and then … thsi type seems less common. A male with blackish feathers intersperssed in the red breast patch. Seemingly a visible indication of what is going on underneath. But bear in mind the bird above may be even less ‘pure’.

So ABOVE- pure looking

Below. not so PURE LOOKING

Dark throated hybird c (1 of 1) Dark throated hybird d (1 of 1) Dark throated hybird e (1 of 1) thrush 2 (1 of 1) thrush 3 (1 of 1) 2015-03-01 Red-throated x Black-throated intergrade adult male

 

What

if the is ‘Red-throated Thrush’ in this Naumann’s?

thrush 1 (1 of 1)

 

Naumann’s looking all wrong 🙂

Sooo – this one demonstrates some of the issues:

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 I don’t know the details, but this bird seemed to have for a large part the DNA-signature of a Naumann’s Thrush.  Major point of discussion was that there was plenty of orangy/reddish going on in e.g. the wing and tail of this bird:

http://www.dutchbirding.nl/images/fotos/fotoid4173.jpg

 

A new mammal ID frontier – Western Palearctic Canids

Dan Brown

From forest ghost and desert dweller, legends of folklore and Egyptian deities; the canids of the Western Palaearctic are shrouded in intrigue, respect and awe. This year saw a surprising twist in the tale (or should that be tail), and yet another great example of thinking and looking outside of the box when it comes to field ID 

When I first started writing this a few months ago I hadn’t fully appreciated just how complicated the subject matter was! The ID of WP canids has always been pretty straightforward; Grey Wolf & Golden Jackal, however a recent discovery has created an eye-opening twist to the story, and a true frontier in canid identification.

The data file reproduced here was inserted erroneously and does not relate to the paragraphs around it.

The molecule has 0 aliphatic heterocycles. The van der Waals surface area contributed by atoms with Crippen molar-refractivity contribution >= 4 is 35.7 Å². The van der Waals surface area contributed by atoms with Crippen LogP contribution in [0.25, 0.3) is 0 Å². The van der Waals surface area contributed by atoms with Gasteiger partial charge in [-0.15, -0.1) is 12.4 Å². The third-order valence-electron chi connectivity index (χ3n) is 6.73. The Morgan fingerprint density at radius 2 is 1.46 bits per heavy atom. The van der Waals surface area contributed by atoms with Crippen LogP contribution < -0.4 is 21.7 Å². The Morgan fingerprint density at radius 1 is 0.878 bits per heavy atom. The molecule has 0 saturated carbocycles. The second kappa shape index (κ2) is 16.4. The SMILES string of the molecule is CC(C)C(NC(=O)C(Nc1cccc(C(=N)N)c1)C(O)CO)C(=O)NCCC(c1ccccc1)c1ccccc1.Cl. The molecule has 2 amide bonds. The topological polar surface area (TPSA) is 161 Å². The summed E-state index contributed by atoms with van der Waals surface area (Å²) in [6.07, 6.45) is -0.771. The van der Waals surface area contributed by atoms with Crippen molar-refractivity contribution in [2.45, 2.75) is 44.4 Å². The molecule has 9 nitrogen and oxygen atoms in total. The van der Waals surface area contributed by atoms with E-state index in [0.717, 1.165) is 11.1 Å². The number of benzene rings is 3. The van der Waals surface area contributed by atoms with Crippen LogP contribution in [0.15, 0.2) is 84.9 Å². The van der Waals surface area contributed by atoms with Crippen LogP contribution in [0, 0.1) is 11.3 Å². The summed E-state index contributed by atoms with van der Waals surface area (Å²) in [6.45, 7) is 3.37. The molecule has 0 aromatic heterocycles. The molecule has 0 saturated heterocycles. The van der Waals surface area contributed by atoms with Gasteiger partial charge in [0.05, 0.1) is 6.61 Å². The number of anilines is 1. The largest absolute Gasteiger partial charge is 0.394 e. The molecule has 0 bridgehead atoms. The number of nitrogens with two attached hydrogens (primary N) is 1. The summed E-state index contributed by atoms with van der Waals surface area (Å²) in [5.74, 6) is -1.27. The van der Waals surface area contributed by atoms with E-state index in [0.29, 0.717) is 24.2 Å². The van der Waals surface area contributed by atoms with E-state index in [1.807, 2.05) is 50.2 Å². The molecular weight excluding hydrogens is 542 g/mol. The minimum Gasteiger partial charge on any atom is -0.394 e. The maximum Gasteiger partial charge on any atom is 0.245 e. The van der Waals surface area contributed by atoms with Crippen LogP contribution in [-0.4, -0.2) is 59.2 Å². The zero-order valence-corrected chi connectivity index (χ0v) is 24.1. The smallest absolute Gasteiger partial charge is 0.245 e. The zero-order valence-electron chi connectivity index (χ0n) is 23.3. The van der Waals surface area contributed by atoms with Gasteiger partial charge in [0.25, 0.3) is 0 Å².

Grey Wolf. Top predator from tundra to deserts. Niko Pekonen www.pictoure.fi

Grey Wolf. Top predator from tundra to deserts. Niko Pekonen www.pictoure.fi

The story of WP canids is evolving rapidly. From two species last year to three species this year; and with one expanding its range exceptionally rapidly it pays to keep an open mind if you encounter one of these amazing predators. This article will focus on ID but it’s impossible to write a piece on Wolves and allies without covering some of the diverse cultural connections which surrounds them.

The species covered are:

  • Grey Wolf (Canis lupis)
  • African Golden Wolf (Canis anthus)
  • Golden Jackal (Canis aureus)
Presumed Golden Jackal Jerusalem. Amir Balaban

Presumed Golden Jackal Jerusalem. Amir Balaban

For as long as humans can remember we have had a relationship with Wolves. Through fear and through respect they have entwined themselves in legend, folklore and lives of remote communities. Sadly, as is so often the way, that which we fear becomes persecuted and across Europe the number of wolves has declined leaving isolated populations. It was formerly the most widespread mammal on the planet but its range has contracted by approximately a third. Thankfully, despite continued persecution, populations are increasing in some areas and overall it is considered stable.

Wolves feature heavily in fairy tales from Little Red Riding Hood and the Three Little Pigs to Norse mythology. In the former the Wolf represents the night and consumes various characters that represent the sun or dawn (eg Little Red Riding Hood is likely to represent dawn when she is cut from the belly of the wolf). Many of these tales were probably a product of direct warnings to children not to venture in to forests at night where they could have realistically become prey for Wolves, this is particularly true in native North American culture. There are of course positive references to Wolves in the literature and in indigenous cultures where they are seen to remove weaker ungulates (especially Reindeer) from the population thus maintaining healthy herds which were generally managed by the Saami and other Reindeer herding communities.

Grey Wolf, Kuhmo, Finland. A species feared and revered. Niko Pekonen www.pictoure.fi